Bachelor of Arts
The School offers an undergraduate major in Architecture and an undergraduate major in Urban Studies exclusively to students enrolled in Yale College. Students who desire either major must apply directly to Yale College. For additional information and full course descriptions, see Yale College Programs of Study, online at http://catalog.yale.edu/ycps.
Michael Surry Schlabs, Director of Undergraduate Studies, Architecture
Architecture is a humanistic endeavor. The purpose of the undergraduate major is to include the study of architecture within a comprehensive liberal arts education, drawing from the broader academic and professional environment of the Yale School of Architecture. The curriculum includes work in design; in history, theory, and criticism of architecture; and in urbanism, and leads to a bachelor of arts degree with a major in Architecture. As a liberal arts major in Yale College, it is not an accredited professional degree program. For accredited professional degree programs, refer to the requirements of the National Architectural Accrediting Board (NAAB).
The introductory courses to the study of architecture are ARCH 150, ARCH 200, and ARCH 280. They are open to all Yale College students and are required for those interested in the Architecture major prior to submitting a Declaration of Intent to Major. Interested students may also consider courses such as ARCH 154, 160, 260, 312, or 345.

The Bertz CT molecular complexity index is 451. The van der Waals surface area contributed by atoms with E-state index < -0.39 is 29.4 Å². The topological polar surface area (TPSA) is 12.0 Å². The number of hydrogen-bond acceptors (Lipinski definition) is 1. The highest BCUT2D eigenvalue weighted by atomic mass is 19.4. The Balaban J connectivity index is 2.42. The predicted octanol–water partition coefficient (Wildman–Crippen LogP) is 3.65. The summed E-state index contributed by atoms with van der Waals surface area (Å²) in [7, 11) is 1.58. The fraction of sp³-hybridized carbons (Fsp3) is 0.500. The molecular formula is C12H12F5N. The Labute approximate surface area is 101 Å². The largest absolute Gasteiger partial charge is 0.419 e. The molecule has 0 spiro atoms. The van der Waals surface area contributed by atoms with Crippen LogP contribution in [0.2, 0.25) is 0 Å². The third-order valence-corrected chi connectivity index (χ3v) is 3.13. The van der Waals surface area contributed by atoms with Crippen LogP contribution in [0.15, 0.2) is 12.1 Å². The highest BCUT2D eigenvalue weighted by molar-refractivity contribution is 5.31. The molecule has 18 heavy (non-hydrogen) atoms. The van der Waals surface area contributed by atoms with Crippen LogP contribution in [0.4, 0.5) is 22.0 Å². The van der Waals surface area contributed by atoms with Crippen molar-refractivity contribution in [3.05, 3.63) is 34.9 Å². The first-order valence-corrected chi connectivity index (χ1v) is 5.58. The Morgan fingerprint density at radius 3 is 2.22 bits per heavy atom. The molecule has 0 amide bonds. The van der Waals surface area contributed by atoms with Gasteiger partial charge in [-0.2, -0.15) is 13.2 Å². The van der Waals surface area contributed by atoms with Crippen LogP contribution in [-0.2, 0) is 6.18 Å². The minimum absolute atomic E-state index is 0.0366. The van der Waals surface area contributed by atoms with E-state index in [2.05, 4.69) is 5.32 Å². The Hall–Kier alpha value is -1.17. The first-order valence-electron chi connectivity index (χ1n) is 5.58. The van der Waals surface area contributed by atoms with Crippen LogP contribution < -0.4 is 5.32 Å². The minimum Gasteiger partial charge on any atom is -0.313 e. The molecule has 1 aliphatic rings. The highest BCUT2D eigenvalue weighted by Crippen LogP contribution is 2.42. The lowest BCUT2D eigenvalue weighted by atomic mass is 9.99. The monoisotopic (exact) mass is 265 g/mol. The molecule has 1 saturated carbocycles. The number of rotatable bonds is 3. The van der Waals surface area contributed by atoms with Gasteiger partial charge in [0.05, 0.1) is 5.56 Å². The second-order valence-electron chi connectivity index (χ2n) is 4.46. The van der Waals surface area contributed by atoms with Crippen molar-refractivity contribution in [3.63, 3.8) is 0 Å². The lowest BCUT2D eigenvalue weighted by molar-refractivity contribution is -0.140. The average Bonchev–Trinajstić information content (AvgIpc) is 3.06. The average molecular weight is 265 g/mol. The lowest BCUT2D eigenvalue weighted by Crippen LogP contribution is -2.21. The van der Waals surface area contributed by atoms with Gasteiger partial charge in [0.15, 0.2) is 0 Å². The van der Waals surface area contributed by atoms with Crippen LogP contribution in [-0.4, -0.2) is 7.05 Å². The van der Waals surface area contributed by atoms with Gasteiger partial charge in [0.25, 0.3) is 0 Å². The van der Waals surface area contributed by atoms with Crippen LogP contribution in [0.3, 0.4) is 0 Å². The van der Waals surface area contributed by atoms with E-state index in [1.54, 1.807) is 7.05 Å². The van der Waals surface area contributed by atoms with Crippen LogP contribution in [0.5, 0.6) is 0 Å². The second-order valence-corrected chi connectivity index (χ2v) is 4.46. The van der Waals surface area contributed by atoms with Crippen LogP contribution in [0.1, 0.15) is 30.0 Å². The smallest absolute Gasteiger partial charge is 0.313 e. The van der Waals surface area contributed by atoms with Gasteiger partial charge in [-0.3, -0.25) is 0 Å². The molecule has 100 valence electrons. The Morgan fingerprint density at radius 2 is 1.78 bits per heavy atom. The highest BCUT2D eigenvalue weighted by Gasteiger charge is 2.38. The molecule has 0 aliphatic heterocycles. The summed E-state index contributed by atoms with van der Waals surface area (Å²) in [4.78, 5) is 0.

Declaration of Intent to Major
Yale College students interested in the Architecture major must submit a Declaration of Intent to Major during the spring term of their sophomore year, after taking ARCH 150, ARCH 200, and ARCH 280. The Declaration of Intent to Major must be submitted to the office of the DUS (contact DUS for deadlines) and must include the following information: name, address, telephone number, courses related to architecture already taken, and a statement of purpose. Students should also indicate their desired concentration at this time. Additionally, students must submit an electronic portfolio representative of course work for ARCH 150, ARCH 200, and a paper from ARCH 280. Upon the successful completion of these requirements, students are notified in writing regarding their acceptance to the major.
Requirements of the Major
Students majoring in Architecture are required to take fifteen course credits, including prerequisites and the senior requirement. Majors are expected to take the three prerequisites by the end of their sophomore year and to complete a core of four courses, for five course credits, by the end of their junior year. They must also base their studies in one of two areas of concentration: the Design concentration or the History, Theory, Criticism of Architecture, and Urbanism concentration. Majors are also required to complete three orientation sessions: advanced technology orientation, library orientation, and shop orientation. Within the concentrations, electives are categorized under four broad subject areas: history and theory of architecture and the city; urbanism and landscape; materials and design; and structures and computation.